Trish Foundation’s PhD Scholar makes
a significant contribution
researchers have discovered that stem cells derived from fat tissue are more
effective in reaching the brain and spinal cord in a mouse model of MS than
stem cells from bone marrow.
The research was
conducted by Dr Natalie Payne, Dr Christopher Siatskas and their colleagues in
Professor Claude Bernard’s laboratory at Monash University, Melbourne and involved
the testing of mesenchymal stem cells (MSC) for their potential to treat an
MS-like disease in mice.
The results of
the study have been published online in the journal Cell Transplantation.
Dr Natalie Payne
has previously been a recipient of an MSRA PhD scholarship, funded by the Trish
Foundation. These current results arose from work commenced during her PhD
studies. Dr Siatskas and Professor Bernard are also recipients of MSRA funding
and Professor Bernard was a recipient in the Trish Foundation’s inaugural round
of funding in 2002.
Stem cells are
‘blank slates’ that have the potential to develop into a multitude of more
specialised cells. They have also been shown to home to sites of tissue
injury and inflammation where they not only modulate the immune response, but may
be neuroprotective and enhance repair.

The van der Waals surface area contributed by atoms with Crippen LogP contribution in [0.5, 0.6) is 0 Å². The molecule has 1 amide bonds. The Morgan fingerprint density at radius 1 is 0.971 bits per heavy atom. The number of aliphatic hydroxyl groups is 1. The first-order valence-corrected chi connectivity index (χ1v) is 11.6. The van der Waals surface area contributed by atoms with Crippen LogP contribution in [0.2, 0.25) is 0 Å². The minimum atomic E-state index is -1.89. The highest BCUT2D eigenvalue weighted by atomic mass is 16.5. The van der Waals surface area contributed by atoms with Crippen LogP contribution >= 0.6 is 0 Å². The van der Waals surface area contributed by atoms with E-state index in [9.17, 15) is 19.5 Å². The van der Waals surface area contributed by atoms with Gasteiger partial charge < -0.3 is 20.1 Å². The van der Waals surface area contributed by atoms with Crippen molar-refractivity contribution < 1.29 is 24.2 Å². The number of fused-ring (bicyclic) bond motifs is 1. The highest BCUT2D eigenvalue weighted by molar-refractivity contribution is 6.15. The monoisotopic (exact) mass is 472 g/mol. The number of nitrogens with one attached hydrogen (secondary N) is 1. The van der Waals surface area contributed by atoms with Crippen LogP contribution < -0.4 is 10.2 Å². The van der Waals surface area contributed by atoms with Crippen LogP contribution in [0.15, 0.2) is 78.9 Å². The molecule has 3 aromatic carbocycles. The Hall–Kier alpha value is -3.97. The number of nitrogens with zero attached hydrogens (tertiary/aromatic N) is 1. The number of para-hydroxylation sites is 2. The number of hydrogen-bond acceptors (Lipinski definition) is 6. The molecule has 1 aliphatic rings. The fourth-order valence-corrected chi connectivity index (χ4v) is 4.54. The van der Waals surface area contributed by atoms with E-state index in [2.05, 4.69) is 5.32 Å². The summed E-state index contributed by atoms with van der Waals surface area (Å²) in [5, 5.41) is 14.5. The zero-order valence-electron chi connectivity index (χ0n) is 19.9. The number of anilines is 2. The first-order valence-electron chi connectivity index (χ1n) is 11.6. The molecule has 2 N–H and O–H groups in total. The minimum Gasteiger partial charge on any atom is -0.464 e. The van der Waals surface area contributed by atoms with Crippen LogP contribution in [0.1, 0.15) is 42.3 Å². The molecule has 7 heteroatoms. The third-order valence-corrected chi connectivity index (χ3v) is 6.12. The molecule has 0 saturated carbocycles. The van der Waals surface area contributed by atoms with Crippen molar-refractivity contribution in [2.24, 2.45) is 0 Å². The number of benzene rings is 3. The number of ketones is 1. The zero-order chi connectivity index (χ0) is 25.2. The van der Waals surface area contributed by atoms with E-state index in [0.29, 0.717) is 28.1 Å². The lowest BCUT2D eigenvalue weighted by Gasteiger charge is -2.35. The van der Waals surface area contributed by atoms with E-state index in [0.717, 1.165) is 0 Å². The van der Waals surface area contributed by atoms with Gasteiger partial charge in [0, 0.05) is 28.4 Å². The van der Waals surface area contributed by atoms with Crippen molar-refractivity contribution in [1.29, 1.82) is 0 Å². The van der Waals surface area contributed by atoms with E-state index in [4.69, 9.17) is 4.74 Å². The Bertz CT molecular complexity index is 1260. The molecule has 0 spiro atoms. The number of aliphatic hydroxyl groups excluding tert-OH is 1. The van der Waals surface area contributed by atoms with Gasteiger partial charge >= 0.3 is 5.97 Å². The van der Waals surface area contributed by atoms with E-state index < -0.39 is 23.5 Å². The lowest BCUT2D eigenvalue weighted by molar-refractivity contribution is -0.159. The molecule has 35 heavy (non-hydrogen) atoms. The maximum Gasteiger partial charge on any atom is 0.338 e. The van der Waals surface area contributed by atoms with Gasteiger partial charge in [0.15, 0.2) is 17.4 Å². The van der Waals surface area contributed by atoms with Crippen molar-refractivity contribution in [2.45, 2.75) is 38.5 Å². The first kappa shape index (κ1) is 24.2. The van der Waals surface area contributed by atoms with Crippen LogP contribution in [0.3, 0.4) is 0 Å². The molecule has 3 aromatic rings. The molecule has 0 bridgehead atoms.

MSCs are a type
of stem cell that were originally isolated from bone marrow, but have since
been discovered in other tissues such as umbilical cord and fat (adipose)
tissue. International studies suggest that MSCs may be useful in treating
conditions such as heart disease and other autoimmune and inflammatory
In this current
study, the team investigated the potential of MSCs to reduce the impact of
experimental autoimmune encephalitis (EAE) in mice. EAE in mice causes an
MS-like disease that has proved to be a useful model for understanding certain
aspects of the disease and conducting initial testing of new MS treatments.
Dr Payne and her
colleagues found that in a test tube, MSCs derived from bone marrow were most
effective at suppressing the activation and proliferation of immune cells when
compared to MSCs from adipose or umbilical cord. However, when they
transplanted the three different types of cells into mice with EAE it was the
adipose derived MSCs that had the most significant effect on the course of the
this difference better, the researchers investigated where the MSCs ended up in
the bodies of the mice using a visible tracking technique. This revealed that
the adipose MSCs were able to migrate into the brain and spinal cord, whereas
the bone marrow MSCs did not get into the central nervous system.
that this is because only the adipose MSCs carry a specialised receptor, or ‘key’,
on the cell surface that allows them to cross over from the blood into the
central nervous system.
concludes, ‘Given the access and relative ease of harvesting adipose tissue
these data suggest that adipose MSCs may have potential to treat people with
There are still
many questions, however, regarding the potential and safety of stem cells to
treat human MS and research remains in the early experimental stages.
year, Prof Bernard and his collaborators in the USA received a major grant
co-funded by the Californian Institute for Regenerative Medicine and Australian
National Health and Medical Research Council to pursue pre-clinical studies
into the potential of another type of stem cell, known as iPS cells, for
treating MS. Read more about this